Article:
Facts and Issues 

    Earlier this year, Texas executed its 500th inmate since the death penalty was reinstated in 1976. The Walls Unit in Huntsville houses Texas' death chamber.

    Issues: Death penalty under scrutiny

    Thom Patterson, CNN
    State-sanctioned killing is a divisive issue for many reasons, not the least of which is an imperfect justice system. At the latest count, 1,369 people have been executed in the U.S. since 1976 and 144 people on death row have been exonerated, according to the Death Penalty Information Center.

Season 1: Edward Lee Elmore 

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    'Are they gonna kill me?'

    Three weeks before his execution date, Edward Lee Elmore asks his attorney a heartbreaking question.
    Diana Holt

    'If I throw in the towel, a client dies'

    Emanuella Grinberg, CNN
    Edward Lee Elmore would probably still be on death row if not for Diana Holt. When Holt met Elmore, she was a legal intern. From the very beginning she suspected something was wrong because Elmore seemed "so docile and gentle."

Season 1: Timothy Hennis 

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    Three trials, one crime

    Thom Patterson, CNN
    First, jurors ruled him guilty. Then he was declared innocent. Later, another court's verdict was guilty. The remarkable story of Timothy Hennis and the stabbing deaths of a mother and two small girls is full of shocking legal twists and turns. Experts call it a one-of-kind murder mystery that has yet to be fully solved.
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    The mysterious letter

    While on death row, Timothy Hennis received an anonymous letter confessing to the murders. The note didn't produce any leads

Season 1: Kris Maharaj 

    Kris Maharaj

    Ex-millionaire: I was framed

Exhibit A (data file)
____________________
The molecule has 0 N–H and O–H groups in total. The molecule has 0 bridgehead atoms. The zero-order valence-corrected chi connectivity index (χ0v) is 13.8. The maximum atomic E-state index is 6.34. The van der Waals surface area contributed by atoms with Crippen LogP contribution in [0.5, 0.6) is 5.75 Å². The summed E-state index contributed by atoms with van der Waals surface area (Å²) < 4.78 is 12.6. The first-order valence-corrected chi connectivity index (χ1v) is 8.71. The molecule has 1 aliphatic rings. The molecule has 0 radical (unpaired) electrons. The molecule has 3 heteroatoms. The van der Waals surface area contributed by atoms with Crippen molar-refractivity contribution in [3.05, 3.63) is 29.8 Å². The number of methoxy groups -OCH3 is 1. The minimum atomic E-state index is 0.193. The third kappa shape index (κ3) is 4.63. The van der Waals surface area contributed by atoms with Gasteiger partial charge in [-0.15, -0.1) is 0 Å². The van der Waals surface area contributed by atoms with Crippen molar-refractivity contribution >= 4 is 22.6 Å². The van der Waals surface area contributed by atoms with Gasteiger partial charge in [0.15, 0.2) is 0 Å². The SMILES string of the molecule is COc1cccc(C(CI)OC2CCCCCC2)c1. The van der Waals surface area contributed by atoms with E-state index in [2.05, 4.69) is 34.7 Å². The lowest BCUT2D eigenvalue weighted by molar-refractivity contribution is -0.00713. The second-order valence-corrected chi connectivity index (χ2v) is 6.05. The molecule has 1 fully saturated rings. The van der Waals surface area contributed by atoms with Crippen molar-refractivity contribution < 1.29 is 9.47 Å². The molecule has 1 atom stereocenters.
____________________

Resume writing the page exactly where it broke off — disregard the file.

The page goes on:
Thom Patterson, CNN
    A wealthy businessman claims he was framed for a double assassination that was allegedly ordered by Colombian drug lord Pablo Escobar.
    maharaj death row stories

    Numerous alibi witnesses

    Maharaj passed a lie detector test and had numerous alibi witnesses. But despite contrary evidence, he was convicted of murder.

Season 1: Gloria Killian 

    'I always get caught'

    When police questioned an unwitting Gloria Killian after a brutal murder, she used a poor choice of words.

    A prison friendship leads to freedom

    Thom Patterson, CNN
    Joyce Ride -- mother of the late astronaut Sally Ride -- financed a private investigation and legal battle that eventually freed Gloria Killian, who was serving 32 years to life. "I was willing to be stubborn and do what it takes," Ride says.
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    Locked up and 'nobody cared'

    Well into her 32-years-to-life murder sentence, Gloria Killian met a friend on the outside who was willing to listen.

Season 1: James Duckett 

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    'Here I am, going to death row'

    "We have an innocent guy here. This is crazy." James Duckett's appellate attorney Beth Wells says. Never imprisoned before, Duckett describes what he felt during his first moments as a convicted killer on death row.

Season 1: John Thompson 

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    Final death warrant